We can’t forget the communication with users either. We registered a Twitter account @XubuntuLinux this cycle and there is a Google+ account for Xubuntu too. Our website undergone a huge facelift. Now it’s time to take care of these and post interesting content about the Xubuntu development, community and any other thing related. The good news is that the whole Xubuntu team can take part in creating the content.
Our Strategy Document is four years old. It definitely needs an update. Here’s a few things that definitely need fixing.
We need to update our mission statement. Times are changing and so is Xubuntu. While we are relatively lightweight, we just can’t promise Xubuntu works with all computers built in the last 15 years.
During the Precise cycle, the voting procedure was criticized. The main criticism was that restricting the voting to happen at the meeting doesn’t allow as many people to vote as possible. The issue was raised especially when electing the new project leader in October and when voting about the logo change in March. I agree that this is an issue that needs resolving as soon as possible.
The community structure gives way too much power for the project leader. Generally, the decision-making should be much more collaborative. We need to make sure other team leaders get their voices heard too. Non-technical people need to be encouraged to be more engaged in the development
The Xubuntu Council has been defined in the Strategy Document for four years, but it still hasn’t actualized. That’s a problem, since in too many situations, the Strategy Document refers to the council doing things, including resolving conflicts. Since it doesn’t seem to be a plan in the near future to form the Xubuntu Council, we need to remove the references to the Council in the Strategy Document. This effectively means we will need to remove the council from the document completely. Don’t worry, the definition for the Xubuntu Council can and will be reintroduced to the Strategy Document if need arises. Right now we’re just better off without.
And finally, we need to condense, clarify and simplify. Work is in progress already and the hard work of reviewing will start at the right beginning of the Q cycle.
Things visible to end-users
Our default applications need a review. This is not to say any of them is bad, but it’s too long since we really focused on this the last time. Do we want to stay with Ubuntu Software Center or are there better alternatives? Can we even ship Synaptic anymore, it’s not maintained very actively lately. What about gThumb and Ristretto? Abiword and Gnumeric? Oh, and do we really need GIMP? What about gmusicbrowser, is it the optimal media player selection for a default user? The elementary OS video player Audience looks much better than Parole, do you think too that we should switch? Hmm, Alacarte is much better now but is it still suboptimal?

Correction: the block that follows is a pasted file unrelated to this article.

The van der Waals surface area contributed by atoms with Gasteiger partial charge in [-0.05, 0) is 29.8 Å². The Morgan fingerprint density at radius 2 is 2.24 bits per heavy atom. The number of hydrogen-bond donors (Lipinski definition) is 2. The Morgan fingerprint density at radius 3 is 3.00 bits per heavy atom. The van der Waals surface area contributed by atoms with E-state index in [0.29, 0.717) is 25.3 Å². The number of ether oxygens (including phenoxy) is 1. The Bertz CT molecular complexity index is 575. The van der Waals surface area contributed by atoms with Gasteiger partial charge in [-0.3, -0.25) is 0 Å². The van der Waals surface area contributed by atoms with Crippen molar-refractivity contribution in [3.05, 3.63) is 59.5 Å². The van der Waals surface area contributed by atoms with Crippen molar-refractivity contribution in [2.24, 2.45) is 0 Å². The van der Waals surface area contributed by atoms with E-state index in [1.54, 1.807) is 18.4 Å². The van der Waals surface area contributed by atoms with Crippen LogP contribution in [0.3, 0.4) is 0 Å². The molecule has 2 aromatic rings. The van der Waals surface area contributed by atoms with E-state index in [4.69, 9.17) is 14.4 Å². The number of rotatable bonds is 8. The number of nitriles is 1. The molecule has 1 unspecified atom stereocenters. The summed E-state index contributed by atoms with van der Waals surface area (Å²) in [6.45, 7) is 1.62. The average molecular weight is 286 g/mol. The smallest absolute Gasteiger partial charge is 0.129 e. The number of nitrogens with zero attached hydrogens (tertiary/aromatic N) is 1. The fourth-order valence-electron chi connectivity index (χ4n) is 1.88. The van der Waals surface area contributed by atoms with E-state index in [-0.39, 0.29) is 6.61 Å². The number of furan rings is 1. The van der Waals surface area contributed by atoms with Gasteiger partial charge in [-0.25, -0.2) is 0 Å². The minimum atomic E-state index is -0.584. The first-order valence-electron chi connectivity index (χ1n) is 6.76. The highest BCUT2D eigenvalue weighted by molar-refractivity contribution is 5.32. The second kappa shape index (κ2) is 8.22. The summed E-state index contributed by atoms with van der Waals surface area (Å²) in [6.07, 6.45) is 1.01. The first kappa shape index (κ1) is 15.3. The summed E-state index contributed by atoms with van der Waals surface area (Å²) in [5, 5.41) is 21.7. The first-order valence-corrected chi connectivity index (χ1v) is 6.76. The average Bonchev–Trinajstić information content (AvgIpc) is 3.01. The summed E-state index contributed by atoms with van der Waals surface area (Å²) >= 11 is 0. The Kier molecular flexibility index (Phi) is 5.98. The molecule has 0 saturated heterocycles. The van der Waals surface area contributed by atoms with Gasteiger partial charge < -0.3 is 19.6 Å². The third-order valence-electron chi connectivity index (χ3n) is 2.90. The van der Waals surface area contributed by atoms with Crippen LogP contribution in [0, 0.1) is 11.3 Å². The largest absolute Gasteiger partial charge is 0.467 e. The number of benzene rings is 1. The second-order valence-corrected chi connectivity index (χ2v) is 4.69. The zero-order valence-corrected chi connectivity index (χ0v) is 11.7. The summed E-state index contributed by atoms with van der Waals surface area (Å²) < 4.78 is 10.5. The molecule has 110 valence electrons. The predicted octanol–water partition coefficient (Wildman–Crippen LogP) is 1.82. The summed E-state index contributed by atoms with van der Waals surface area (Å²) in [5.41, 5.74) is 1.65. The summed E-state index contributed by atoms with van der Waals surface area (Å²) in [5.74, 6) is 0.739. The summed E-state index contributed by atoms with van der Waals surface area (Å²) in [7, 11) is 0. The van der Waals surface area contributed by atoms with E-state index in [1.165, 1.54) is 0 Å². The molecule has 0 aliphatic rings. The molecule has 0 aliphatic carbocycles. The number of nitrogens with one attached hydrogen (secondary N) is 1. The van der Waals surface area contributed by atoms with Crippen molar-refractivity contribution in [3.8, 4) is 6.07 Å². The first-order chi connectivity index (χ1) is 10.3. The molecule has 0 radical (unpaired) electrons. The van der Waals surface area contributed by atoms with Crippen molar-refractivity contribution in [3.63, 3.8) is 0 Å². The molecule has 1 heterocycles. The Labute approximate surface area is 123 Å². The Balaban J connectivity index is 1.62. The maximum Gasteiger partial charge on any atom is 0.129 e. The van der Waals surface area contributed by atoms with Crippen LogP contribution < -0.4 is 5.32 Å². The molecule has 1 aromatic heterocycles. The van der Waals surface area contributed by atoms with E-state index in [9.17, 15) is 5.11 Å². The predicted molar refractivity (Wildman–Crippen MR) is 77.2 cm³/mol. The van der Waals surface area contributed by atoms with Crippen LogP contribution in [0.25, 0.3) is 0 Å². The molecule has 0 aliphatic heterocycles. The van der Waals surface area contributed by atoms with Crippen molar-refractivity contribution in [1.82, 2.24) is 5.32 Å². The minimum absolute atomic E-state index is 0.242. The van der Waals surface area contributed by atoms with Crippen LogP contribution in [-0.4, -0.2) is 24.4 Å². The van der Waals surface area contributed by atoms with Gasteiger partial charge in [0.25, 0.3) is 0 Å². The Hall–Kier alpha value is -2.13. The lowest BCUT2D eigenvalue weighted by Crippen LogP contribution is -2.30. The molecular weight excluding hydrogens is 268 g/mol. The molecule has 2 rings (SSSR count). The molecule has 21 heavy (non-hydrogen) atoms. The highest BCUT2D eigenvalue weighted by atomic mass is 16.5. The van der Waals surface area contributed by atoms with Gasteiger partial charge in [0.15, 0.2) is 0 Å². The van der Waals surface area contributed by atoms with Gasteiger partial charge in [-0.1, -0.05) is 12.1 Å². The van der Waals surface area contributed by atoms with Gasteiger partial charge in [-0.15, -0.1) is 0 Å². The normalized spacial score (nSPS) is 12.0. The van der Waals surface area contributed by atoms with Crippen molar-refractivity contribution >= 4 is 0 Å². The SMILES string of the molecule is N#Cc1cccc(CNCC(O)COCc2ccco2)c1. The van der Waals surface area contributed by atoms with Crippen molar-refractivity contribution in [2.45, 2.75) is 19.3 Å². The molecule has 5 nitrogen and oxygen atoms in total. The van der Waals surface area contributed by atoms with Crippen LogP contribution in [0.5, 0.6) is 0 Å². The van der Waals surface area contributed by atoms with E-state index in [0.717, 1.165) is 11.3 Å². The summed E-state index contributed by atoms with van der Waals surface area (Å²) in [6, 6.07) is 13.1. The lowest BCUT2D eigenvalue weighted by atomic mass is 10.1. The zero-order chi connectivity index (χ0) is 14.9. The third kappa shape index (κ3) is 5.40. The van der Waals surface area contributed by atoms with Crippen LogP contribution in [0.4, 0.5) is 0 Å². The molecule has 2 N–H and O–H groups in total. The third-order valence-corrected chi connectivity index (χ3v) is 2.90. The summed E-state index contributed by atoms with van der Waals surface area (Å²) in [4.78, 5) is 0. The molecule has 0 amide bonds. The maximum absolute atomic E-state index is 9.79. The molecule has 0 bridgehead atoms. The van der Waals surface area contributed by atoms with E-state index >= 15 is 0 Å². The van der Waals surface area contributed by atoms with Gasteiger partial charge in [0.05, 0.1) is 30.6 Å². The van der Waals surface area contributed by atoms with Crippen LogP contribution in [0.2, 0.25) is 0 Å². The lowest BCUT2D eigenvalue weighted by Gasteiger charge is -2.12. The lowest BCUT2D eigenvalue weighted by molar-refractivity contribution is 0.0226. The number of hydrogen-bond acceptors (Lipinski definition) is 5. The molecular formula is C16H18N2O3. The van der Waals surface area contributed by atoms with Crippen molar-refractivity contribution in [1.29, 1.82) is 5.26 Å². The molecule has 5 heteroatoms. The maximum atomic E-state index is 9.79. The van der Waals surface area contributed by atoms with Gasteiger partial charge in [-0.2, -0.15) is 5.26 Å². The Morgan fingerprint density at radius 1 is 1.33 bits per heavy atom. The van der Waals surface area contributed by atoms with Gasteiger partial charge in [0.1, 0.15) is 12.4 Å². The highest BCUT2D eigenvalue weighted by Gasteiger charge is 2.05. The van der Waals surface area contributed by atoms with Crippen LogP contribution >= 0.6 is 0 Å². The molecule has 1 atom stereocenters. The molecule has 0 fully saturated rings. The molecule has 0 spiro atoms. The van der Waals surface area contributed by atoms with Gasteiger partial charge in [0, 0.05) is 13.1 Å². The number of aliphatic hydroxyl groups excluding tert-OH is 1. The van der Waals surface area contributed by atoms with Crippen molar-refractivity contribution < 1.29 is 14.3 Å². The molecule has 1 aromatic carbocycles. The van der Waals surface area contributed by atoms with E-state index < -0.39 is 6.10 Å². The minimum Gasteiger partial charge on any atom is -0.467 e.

Polish the user experience
This is much what we done in Precise too, but we need to continue working on it. We planned a relatively big facelift for the Xubuntu booting experience, but we only got to fix a few minor bugs. Let’s keep working, and this is easily ready for Q cycle alpha releases.
Update the documentation
The Xubuntu offline documentation shipped with the CD image is in awful state. It has an old version of the old logo. No, not the one created over two years ago, the one previous to that. Unfortunately, some of the documentation might be as old.
This is a big undertaking, but it’s possible to fix the documentation if we all work as a team. All you need to know is some general knowledge about Xubuntu and Xfce, the rest you can learn on the way.
Finish postponed blueprints
We will have a few minor blueprints hanging about from Precise, those will be carried on to Q and fixed there. We promise.
There are still a few things left to do on the Precise cycle, including writing the final release announcement and release note, which are in the works too. After all the small work items, the next thing to do is wait the Precise release and maybe celebrate a little when it’s out.
Don’t forget to pat the Xubuntu team on the back for good work, because in May we are back to the hard work again.
This article is part of the article series A day in an open source project.